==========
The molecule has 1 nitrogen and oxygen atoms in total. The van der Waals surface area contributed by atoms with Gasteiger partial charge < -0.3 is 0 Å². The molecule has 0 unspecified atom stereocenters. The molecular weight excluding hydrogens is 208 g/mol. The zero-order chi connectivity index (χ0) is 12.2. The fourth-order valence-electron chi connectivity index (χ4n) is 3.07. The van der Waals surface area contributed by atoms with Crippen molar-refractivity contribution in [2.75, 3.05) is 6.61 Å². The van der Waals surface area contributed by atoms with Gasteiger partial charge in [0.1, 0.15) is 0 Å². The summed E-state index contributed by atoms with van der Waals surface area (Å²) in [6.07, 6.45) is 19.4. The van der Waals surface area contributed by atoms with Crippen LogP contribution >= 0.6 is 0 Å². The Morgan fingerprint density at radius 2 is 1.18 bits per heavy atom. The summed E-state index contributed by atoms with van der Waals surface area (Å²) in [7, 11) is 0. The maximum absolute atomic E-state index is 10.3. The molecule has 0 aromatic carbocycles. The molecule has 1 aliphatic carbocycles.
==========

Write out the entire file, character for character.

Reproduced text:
The molecule has 1 nitrogen and oxygen atoms in total. The van der Waals surface area contributed by atoms with Gasteiger partial charge < -0.3 is 0 Å². The molecule has 0 unspecified atom stereocenters. The molecular weight excluding hydrogens is 208 g/mol. The zero-order chi connectivity index (χ0) is 12.2. The fourth-order valence-electron chi connectivity index (χ4n) is 3.07. The van der Waals surface area contributed by atoms with Crippen molar-refractivity contribution in [2.75, 3.05) is 6.61 Å². The van der Waals surface area contributed by atoms with Gasteiger partial charge in [0.1, 0.15) is 0 Å². The summed E-state index contributed by atoms with van der Waals surface area (Å²) in [6.07, 6.45) is 19.4. The van der Waals surface area contributed by atoms with Crippen LogP contribution >= 0.6 is 0 Å². The Morgan fingerprint density at radius 2 is 1.18 bits per heavy atom. The summed E-state index contributed by atoms with van der Waals surface area (Å²) in [7, 11) is 0. The maximum absolute atomic E-state index is 10.3. The molecule has 0 aromatic carbocycles. The molecule has 1 aliphatic carbocycles.